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Every day has something to celebrate

Monday was Labor Day, a national day to recognize the social and economic efforts of American workers.

Started in the 1880s, the holiday serves as a tribute to those who have helped this nation become strong and prosper through their work, according to the Labor Department.

Ironically, a day dedicated to workers is traditionally observed by not working. Instead, barbecues and gatherings with family and friends are the order of the day.

Labor Day is just one of a few holidays celebrated across the nation. Most of us know about the big ones — Memorial Day, Fourth of July, Thanksgiving, Christmas and New Year’s Day — but there are thousands of other national observances recognized on a daily basis.

Some of these obscure celebrations have gained a foothold among the American people, particularly with the help of social media.

Take Pi Day, for example. Celebrated every March 14, the day honors mathematics and how important math and science are to a child’s education. Even Congress got in on the act, designating the national observance in 2009.

Although the day is set aside to commemorate the Greek letter, which represents the ratio of the circumference of a circle to its diameter, most people use the observance as an excuse to eat pie. Any holiday that promotes the consumption of such deliciousness cannot be bad.

Another popular but equally nerdy holiday is Star Wars Day. Observed on May the Fourth, the unofficial holiday is a play on the phrase “May the Force be with you,” from the famed series of movies. It pays tribute to the franchise created by George Lucas and its many characters.

For those who cannot get enough of “Star Wars” on the fourth, there’s Revenge of the Fifth the following day. On this day, fans go to the “dark side,” celebrating the Sith lords and the series’ villains.

One of my favorite days is coming up Sept. 19: International Talk Like a Pirate Day.

Long before Johnny Depp set sail as captain of the Black Pearl, I had a fondness for those residents of the Caribbean and their crazy antics. The ride, which opened in 1967, was a must on every trip to I made to Disneyland.

My literary and movie selections and penchant for Jimmy Buffett music also has fed this infatuation with the eye-patched, ruffled-shirt lifestyle. Granted, only the glamorous but somewhat seedy aspect of the pirates’ life are for me. Swashbuckling sword fights are a plus, as is plundering gold and silver, as long the bloody reality of their horrendous deeds is glossed over. Think W.S. Gilbert and Arthur Sullivan’s “Pirates of Penzance” rather than the “Captain Phillips” hijacking of the Maersk Alabama.

Did you know that you can even set your Facebook language to English (Pirate)? Aye, matey, ’tis true. At ye olde home port, ye can see what scallywags are scrawlin’ on captain’s logs or portraits of me hearties or what they be fancying.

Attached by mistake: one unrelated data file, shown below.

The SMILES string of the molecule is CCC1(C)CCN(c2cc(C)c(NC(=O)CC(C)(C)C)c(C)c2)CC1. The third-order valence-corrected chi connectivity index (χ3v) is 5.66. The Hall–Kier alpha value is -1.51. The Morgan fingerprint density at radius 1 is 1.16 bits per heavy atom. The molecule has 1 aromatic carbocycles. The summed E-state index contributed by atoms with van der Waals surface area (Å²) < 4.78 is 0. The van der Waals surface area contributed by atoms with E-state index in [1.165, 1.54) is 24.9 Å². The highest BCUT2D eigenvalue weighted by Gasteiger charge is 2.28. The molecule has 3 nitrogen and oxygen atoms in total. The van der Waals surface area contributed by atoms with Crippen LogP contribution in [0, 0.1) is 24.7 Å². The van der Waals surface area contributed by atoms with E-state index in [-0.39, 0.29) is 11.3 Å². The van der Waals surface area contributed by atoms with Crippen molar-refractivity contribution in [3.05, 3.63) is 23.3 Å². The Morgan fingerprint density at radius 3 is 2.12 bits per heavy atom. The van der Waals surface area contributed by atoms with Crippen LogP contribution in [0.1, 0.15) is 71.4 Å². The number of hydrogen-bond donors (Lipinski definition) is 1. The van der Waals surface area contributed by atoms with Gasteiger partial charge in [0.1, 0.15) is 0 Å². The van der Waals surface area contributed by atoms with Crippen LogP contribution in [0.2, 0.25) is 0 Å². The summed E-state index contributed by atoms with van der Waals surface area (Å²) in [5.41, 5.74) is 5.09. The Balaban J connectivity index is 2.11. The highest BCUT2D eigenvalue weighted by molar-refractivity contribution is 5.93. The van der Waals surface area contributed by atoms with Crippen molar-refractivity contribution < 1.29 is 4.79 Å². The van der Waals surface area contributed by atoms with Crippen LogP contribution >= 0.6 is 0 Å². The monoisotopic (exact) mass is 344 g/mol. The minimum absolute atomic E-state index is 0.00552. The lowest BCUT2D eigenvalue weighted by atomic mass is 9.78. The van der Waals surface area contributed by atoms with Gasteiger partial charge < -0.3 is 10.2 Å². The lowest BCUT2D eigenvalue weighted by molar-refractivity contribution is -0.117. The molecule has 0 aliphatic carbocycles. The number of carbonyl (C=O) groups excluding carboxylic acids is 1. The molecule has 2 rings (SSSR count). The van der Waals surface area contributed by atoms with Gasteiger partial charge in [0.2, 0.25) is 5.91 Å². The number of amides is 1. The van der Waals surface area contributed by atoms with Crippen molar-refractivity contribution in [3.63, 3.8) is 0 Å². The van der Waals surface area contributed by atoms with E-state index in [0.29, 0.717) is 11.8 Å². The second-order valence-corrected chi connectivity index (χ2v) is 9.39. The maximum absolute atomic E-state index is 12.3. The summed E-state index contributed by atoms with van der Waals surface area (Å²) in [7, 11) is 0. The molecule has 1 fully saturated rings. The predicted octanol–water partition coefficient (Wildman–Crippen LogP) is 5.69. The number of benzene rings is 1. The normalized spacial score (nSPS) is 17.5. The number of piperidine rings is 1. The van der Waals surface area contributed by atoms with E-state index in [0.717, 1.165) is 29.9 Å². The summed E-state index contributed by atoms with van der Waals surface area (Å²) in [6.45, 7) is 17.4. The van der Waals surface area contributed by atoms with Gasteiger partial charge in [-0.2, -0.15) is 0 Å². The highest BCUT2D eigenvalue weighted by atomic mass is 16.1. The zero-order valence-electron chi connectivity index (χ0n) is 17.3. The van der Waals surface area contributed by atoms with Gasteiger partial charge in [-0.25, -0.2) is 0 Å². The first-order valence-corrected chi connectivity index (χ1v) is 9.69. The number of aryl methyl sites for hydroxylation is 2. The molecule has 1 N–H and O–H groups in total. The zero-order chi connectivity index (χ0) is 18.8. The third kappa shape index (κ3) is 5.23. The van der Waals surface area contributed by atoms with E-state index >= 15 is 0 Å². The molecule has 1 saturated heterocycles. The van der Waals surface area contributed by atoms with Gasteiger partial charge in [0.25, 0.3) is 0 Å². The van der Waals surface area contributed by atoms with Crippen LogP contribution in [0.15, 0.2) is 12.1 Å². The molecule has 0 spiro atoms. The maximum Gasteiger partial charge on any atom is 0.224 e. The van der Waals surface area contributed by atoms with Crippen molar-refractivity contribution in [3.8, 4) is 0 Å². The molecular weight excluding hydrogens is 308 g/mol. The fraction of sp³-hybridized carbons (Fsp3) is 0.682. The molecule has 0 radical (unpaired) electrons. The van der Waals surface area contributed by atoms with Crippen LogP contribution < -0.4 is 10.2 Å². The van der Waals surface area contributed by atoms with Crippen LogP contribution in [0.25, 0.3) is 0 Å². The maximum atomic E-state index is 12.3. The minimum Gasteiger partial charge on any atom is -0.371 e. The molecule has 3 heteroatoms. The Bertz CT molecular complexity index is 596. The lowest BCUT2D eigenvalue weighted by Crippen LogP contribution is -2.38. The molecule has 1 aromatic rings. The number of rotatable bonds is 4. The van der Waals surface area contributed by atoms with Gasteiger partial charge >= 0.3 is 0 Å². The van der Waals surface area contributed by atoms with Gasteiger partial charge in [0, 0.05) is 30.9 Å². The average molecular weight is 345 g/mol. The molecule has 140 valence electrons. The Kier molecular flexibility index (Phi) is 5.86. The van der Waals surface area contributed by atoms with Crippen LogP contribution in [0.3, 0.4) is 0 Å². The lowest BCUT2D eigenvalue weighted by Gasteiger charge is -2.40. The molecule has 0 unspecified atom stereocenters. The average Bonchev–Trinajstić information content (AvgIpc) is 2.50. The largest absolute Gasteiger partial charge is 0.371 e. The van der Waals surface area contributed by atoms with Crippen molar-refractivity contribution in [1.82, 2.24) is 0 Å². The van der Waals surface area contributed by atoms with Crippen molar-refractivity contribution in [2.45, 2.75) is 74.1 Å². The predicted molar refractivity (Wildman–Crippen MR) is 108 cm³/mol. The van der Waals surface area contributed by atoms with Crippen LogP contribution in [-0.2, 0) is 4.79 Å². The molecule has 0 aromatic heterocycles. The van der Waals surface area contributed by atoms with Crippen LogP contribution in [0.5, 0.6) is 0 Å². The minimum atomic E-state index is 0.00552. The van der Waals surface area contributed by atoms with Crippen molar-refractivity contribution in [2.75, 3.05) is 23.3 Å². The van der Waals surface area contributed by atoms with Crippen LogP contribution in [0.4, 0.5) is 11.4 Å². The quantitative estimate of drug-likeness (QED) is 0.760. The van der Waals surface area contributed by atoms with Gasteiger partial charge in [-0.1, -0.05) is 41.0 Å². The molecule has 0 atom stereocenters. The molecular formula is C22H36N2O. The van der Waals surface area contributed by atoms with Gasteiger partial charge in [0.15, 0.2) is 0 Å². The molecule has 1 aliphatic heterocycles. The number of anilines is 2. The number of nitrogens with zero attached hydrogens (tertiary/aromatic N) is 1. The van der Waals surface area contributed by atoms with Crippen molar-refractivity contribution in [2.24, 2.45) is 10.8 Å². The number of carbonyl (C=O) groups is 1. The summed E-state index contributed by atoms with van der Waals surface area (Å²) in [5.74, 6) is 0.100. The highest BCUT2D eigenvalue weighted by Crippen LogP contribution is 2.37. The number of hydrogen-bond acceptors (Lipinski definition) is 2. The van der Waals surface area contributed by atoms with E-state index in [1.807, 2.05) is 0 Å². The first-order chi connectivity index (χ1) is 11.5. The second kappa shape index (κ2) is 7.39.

Most of these national observances, however, are unheard of. After all the big doings of Labor Day, it seemed a bit of a letdown to mark Tuesday as National Blueberry Popsicle Day.

I keep track of all these fun, unusual or forgotten holidays on the National Day Calendar, which sends me daily listings by email. It also keeps me apprised of new celebrations.

Earlier this week I received an alert that the second Tuesday in September is recognized as National Ants on a Log day to honor the iconic snack that features raisins atop peanut butter spread on a celery stick.

Why, you may ask. According to the registrar of the National Day Calendar, the designation is supposed to encourage children to eat a healthy snack so they can remain alert and focused as they return to school.

Thursday has one observance I can really get behind. It’s National Newspaper Carriers Day.

But if I don’t mark the day until Friday, don’t worry. I’m just a day early for National Be Late for Something Day.

No parade passes us by

The start of a new year is always a big deal for me. But it’s not the fireworks or parties that I look forward to as one year melds into another.

Change marks past year

As I look back at the past 361 days, there is one thing throughout 2017 that has been constant: change.

‘Twas the baking before Christmas

Last year, many readers commented how much they enjoyed my column about holiday baking and requested that I make this an annual tradition. With apologies to Clement Clarke Moore, here it is:

Feminism dominates 2017

Earlier this week, Merriam-Webster, a leading authority on language, declared “feminism” as 2017’s word of the year.

Santa’s arrival heralds magical time

I have come to the conclusion that there truly is something magical about Santa’s red suit. It can turn back time.

Sample sights, sounds, tastes of holidays

Now that you have enjoyed your Thanksgiving dinner, shopped all the Black Friday, Small Business Saturday and Cyber Monday sales, and polished off the leftovers, it’s time to let the holiday celebration begin in earnest.

Reasons to be thankful plentiful

Since our paper comes out each Thursday and Thanksgiving falls on the fourth Thursday of the month, it seems natural to take this opportunity to give thanks for all the blessings that have come my way — and the way of this staff — over the past 365 days.

Time too precious to squander

It’s been said that time and tide wait for no man.

Time brings steps in right direction

It’s been said that time flies when you’re having fun. I’ve also heard that time passes much more quickly the older you get.